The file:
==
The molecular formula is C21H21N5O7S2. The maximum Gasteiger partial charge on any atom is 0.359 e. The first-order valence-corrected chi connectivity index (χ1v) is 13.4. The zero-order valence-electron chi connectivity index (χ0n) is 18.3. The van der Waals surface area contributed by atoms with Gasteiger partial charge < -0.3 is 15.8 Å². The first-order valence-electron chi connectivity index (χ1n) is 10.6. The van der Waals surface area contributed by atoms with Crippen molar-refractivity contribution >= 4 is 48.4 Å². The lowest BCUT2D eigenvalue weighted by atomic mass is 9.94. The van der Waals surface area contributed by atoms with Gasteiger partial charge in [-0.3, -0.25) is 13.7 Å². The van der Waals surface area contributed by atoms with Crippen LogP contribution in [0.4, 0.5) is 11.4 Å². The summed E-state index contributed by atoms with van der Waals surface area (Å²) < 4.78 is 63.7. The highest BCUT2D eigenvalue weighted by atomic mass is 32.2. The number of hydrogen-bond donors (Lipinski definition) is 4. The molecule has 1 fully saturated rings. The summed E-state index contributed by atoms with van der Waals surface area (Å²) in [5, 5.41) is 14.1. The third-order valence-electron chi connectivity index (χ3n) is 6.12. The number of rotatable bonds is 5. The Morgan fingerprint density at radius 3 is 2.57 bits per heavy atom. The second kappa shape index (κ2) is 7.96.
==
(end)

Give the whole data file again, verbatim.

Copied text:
The molecular formula is C21H21N5O7S2. The maximum Gasteiger partial charge on any atom is 0.359 e. The first-order valence-corrected chi connectivity index (χ1v) is 13.4. The zero-order valence-electron chi connectivity index (χ0n) is 18.3. The van der Waals surface area contributed by atoms with Gasteiger partial charge < -0.3 is 15.8 Å². The first-order valence-electron chi connectivity index (χ1n) is 10.6. The van der Waals surface area contributed by atoms with Crippen molar-refractivity contribution >= 4 is 48.4 Å². The lowest BCUT2D eigenvalue weighted by atomic mass is 9.94. The van der Waals surface area contributed by atoms with Gasteiger partial charge in [-0.3, -0.25) is 13.7 Å². The van der Waals surface area contributed by atoms with Crippen LogP contribution in [0.4, 0.5) is 11.4 Å². The summed E-state index contributed by atoms with van der Waals surface area (Å²) < 4.78 is 63.7. The highest BCUT2D eigenvalue weighted by atomic mass is 32.2. The number of hydrogen-bond donors (Lipinski definition) is 4. The molecule has 1 fully saturated rings. The summed E-state index contributed by atoms with van der Waals surface area (Å²) in [5, 5.41) is 14.1. The third-order valence-electron chi connectivity index (χ3n) is 6.12. The number of rotatable bonds is 5. The Morgan fingerprint density at radius 3 is 2.57 bits per heavy atom. The second kappa shape index (κ2) is 7.96.